“Old Orchard Beach Cycle: Poems” by Robert Gibbons; Littoral Books, Portland, Maine, 2022; 122 pages, paperback, $20.

Robert Gibbons says in the interview appended to his book “Old Orchard Beach Cycle” that he views his poetry as “a transcription of immediate experience.” Well, it is that, but what you discover too is that “immediate experience” covers a lot of territory.

The basic point you need to know going into these poems is that Gibbons, now in his 70s and living in Old Orchard, has traveled and moved around a lot in his life. The highlight of his work life seems to have been at the National Gallery of Art in D.C., along with similar gigs in Massachusetts. But starting with childhood summers in Biddeford, he kept gravitating to Maine, including various sojourns in Portland and “three-and-a-half years … of what seemed like virtual exile” in Waterville.

“Old Orchard Beach Cycle” is a day-by-day account in poems of his life during the pandemic year 2021 spent in Old Orchard with his wife, Kathleen. Poems about walks on the beach and pier; weather; surfers; recollections of adventures and friends in Europe; quirky observations of people and incidents inside and outside the house; a neighborhood family of plovers; playful allusions to the arts, especially postmodern poet-heroes such as Pablo Neruda, Federico Garcia Lorca, Osip Mandelstam, Anna Akhmatova and Charles Olson, the influential poet from Gloucester, Massachusetts.

The key word in this summary might be “playful.” Virtually every poem in “Old Orchard Beach Cycle” is a kind of buoy built from a whole dimension of playfulness, as for example in these lines depicting a beach walk:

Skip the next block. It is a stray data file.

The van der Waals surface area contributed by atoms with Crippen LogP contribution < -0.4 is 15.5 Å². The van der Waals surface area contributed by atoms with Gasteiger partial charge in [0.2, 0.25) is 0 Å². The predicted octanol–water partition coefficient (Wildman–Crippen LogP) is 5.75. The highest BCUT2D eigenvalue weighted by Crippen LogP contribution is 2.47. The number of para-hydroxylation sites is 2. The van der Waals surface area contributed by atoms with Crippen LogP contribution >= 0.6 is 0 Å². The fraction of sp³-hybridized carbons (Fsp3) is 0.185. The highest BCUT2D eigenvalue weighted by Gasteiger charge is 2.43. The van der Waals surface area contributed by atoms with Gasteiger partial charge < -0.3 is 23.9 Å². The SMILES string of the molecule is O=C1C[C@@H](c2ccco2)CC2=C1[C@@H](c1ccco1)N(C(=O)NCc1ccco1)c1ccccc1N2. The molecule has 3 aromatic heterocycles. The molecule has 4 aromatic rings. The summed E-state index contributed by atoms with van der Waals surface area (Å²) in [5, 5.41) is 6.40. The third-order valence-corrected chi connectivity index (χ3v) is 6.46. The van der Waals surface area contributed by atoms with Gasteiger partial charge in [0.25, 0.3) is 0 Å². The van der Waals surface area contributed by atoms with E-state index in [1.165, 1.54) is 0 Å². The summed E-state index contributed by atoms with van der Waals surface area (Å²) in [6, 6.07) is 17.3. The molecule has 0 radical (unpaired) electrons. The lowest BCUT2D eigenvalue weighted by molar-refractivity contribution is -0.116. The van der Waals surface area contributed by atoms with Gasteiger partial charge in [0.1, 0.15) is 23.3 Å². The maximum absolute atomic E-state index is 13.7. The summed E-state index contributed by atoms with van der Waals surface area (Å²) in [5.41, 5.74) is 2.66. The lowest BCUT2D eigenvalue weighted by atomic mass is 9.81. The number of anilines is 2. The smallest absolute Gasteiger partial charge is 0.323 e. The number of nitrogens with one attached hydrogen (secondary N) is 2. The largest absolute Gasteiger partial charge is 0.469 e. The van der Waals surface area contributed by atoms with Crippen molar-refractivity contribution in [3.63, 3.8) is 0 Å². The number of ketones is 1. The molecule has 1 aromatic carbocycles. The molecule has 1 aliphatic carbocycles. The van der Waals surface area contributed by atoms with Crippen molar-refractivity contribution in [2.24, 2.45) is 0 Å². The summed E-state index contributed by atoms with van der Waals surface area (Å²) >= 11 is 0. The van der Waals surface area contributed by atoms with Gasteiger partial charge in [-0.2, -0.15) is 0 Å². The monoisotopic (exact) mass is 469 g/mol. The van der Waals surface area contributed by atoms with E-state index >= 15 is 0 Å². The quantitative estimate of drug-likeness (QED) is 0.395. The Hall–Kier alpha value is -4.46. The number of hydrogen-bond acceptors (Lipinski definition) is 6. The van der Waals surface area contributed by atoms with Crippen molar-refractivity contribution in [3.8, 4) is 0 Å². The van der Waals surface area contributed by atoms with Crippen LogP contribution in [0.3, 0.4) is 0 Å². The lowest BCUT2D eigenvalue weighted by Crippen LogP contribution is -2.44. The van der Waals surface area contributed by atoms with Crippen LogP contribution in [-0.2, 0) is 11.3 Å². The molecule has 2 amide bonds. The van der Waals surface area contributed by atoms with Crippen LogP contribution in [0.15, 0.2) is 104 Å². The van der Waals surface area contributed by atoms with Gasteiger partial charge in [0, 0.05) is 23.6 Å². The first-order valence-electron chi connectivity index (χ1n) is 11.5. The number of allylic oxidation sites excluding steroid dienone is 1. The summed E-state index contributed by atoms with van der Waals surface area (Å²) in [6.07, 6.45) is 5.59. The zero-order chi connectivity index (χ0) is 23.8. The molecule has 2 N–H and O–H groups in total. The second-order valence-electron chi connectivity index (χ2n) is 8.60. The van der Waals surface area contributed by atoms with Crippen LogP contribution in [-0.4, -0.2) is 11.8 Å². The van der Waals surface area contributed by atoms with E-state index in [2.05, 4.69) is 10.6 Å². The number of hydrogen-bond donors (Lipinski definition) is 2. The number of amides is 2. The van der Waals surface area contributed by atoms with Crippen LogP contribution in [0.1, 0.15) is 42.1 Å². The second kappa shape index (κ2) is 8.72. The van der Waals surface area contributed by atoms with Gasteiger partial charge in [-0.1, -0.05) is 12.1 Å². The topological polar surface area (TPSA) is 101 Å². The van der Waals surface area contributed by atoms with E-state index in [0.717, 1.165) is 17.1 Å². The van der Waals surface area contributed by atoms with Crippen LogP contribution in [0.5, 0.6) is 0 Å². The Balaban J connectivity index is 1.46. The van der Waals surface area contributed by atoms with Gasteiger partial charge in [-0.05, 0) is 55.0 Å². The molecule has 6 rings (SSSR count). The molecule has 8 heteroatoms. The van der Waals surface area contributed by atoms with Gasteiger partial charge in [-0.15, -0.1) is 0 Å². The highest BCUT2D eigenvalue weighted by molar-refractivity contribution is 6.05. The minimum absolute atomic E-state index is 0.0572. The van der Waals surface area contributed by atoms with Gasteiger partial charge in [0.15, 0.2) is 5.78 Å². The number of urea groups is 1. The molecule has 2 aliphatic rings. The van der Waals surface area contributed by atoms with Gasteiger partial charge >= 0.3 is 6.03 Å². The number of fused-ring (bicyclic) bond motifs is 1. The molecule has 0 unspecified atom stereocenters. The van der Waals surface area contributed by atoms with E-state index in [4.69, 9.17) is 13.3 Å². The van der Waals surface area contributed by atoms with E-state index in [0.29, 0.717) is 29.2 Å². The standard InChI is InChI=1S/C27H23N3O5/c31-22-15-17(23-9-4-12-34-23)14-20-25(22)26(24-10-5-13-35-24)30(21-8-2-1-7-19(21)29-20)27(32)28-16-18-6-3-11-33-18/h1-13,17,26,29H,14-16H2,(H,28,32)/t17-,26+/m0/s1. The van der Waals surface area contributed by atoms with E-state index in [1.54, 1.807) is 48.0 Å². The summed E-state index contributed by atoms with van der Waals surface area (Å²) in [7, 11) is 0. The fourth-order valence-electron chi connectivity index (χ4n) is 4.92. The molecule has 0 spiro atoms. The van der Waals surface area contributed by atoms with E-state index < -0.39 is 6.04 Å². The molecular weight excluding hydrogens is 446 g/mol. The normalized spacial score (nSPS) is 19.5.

Love seeing those kids romp unmasked


maybe for the first time in a crowd

since the start of the pandemic!!

There’s no stopping them


There’s an upbeatness even in more somber poems about political corruption and death. “An End to the Pendulum” starts with “I lay there all night / with Covid-19 trying / to conjure up the good times,” swings back and forth between thoughts of anguish, joy and mortality, then finally concludes: “The value of love / cannot be / countermanded.”

Again and again throughout the collection, poems conclude on not just a light or lighter or even humorous note, but on a certain uplift of immediate consciousness—like “the value of love.” “Grounded in Grace,” about the shadows cast by a bare November ash tree, closes:



Yet grounded in grace,

without for a moment forgetting the light

makes those shadows.


This seems like a simple thought, and it is, but it’s also exactly the kind of illumination we find in the poetry of many mystics — a glimpse of divine light in a simple image. Thinking, for example, of Rumi’s dust grains dancing in the light near the window, or of St. Francis’s little birds. Usually that image is suffused with an extraordinary, cosmic lightheartedness.


I spent my readings of “Old Orchard Beach Cycle” feeling Robert Gibbons walks around Old Orchard getting the same glimpses. If not the profound religious revelations of Rumi or St. Francis, nonetheless glints growing out of the same experiential disposition — everyday, winking epiphanies of reality, in nature, people, pens, memories and conditions of light. W.B. Yeats described how whole civilizations are built or lost on the presence or absence of the very kind of ancient, glittering gaiety found here.

“Old Orchard Beach Cycle” can buoy you through whatever is happening, the way it’s buoyed me this winter, and its author through the pandemic.

Gibbons’ other collections include “To Know Others, Various & Free,” “Traveling Companion” and “This Time,” published by Nine Point Publishing of Bridgton, among others. “Old Orchard Beach Cycle” is available through local book sellers and online from Littoral Books.

Off Radar takes note of poetry and books with Maine connections the first Friday of each month. Dana Wilde is a member of the National Book Critics Circle. Contact him at dwilde.offradar@gmail.com.

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